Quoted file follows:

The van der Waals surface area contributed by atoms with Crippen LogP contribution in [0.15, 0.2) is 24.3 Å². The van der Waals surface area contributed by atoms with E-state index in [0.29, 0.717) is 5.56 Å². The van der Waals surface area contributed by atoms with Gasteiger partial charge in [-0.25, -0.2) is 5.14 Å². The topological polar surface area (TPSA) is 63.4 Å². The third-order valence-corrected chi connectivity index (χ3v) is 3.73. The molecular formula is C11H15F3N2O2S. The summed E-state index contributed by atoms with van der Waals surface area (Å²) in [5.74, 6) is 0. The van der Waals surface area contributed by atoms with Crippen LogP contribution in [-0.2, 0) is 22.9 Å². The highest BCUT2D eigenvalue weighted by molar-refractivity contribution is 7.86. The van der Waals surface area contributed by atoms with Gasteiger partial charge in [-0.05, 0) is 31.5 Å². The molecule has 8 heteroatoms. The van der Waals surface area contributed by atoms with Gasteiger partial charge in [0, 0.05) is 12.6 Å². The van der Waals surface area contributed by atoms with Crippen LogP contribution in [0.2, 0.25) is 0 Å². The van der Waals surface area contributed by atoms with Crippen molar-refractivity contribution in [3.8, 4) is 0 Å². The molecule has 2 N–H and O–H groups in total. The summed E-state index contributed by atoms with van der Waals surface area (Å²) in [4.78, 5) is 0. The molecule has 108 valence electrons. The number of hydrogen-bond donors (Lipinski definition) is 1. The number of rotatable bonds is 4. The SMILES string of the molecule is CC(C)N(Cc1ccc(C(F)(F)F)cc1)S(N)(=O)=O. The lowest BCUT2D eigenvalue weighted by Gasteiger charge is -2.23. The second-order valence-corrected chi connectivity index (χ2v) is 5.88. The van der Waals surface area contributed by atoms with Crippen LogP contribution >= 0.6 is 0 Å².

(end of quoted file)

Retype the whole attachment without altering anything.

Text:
The van der Waals surface area contributed by atoms with Crippen LogP contribution in [0.15, 0.2) is 24.3 Å². The van der Waals surface area contributed by atoms with E-state index in [0.29, 0.717) is 5.56 Å². The van der Waals surface area contributed by atoms with Gasteiger partial charge in [-0.25, -0.2) is 5.14 Å². The topological polar surface area (TPSA) is 63.4 Å². The third-order valence-corrected chi connectivity index (χ3v) is 3.73. The molecular formula is C11H15F3N2O2S. The summed E-state index contributed by atoms with van der Waals surface area (Å²) in [5.74, 6) is 0. The van der Waals surface area contributed by atoms with Crippen LogP contribution in [-0.2, 0) is 22.9 Å². The highest BCUT2D eigenvalue weighted by molar-refractivity contribution is 7.86. The van der Waals surface area contributed by atoms with Gasteiger partial charge in [-0.05, 0) is 31.5 Å². The molecule has 8 heteroatoms. The van der Waals surface area contributed by atoms with Gasteiger partial charge in [0, 0.05) is 12.6 Å². The van der Waals surface area contributed by atoms with Crippen LogP contribution in [0.2, 0.25) is 0 Å². The van der Waals surface area contributed by atoms with Crippen molar-refractivity contribution in [3.8, 4) is 0 Å². The molecule has 2 N–H and O–H groups in total. The summed E-state index contributed by atoms with van der Waals surface area (Å²) in [4.78, 5) is 0. The molecule has 108 valence electrons. The number of hydrogen-bond donors (Lipinski definition) is 1. The number of rotatable bonds is 4. The SMILES string of the molecule is CC(C)N(Cc1ccc(C(F)(F)F)cc1)S(N)(=O)=O. The lowest BCUT2D eigenvalue weighted by Gasteiger charge is -2.23. The second-order valence-corrected chi connectivity index (χ2v) is 5.88. The van der Waals surface area contributed by atoms with Crippen LogP contribution >= 0.6 is 0 Å².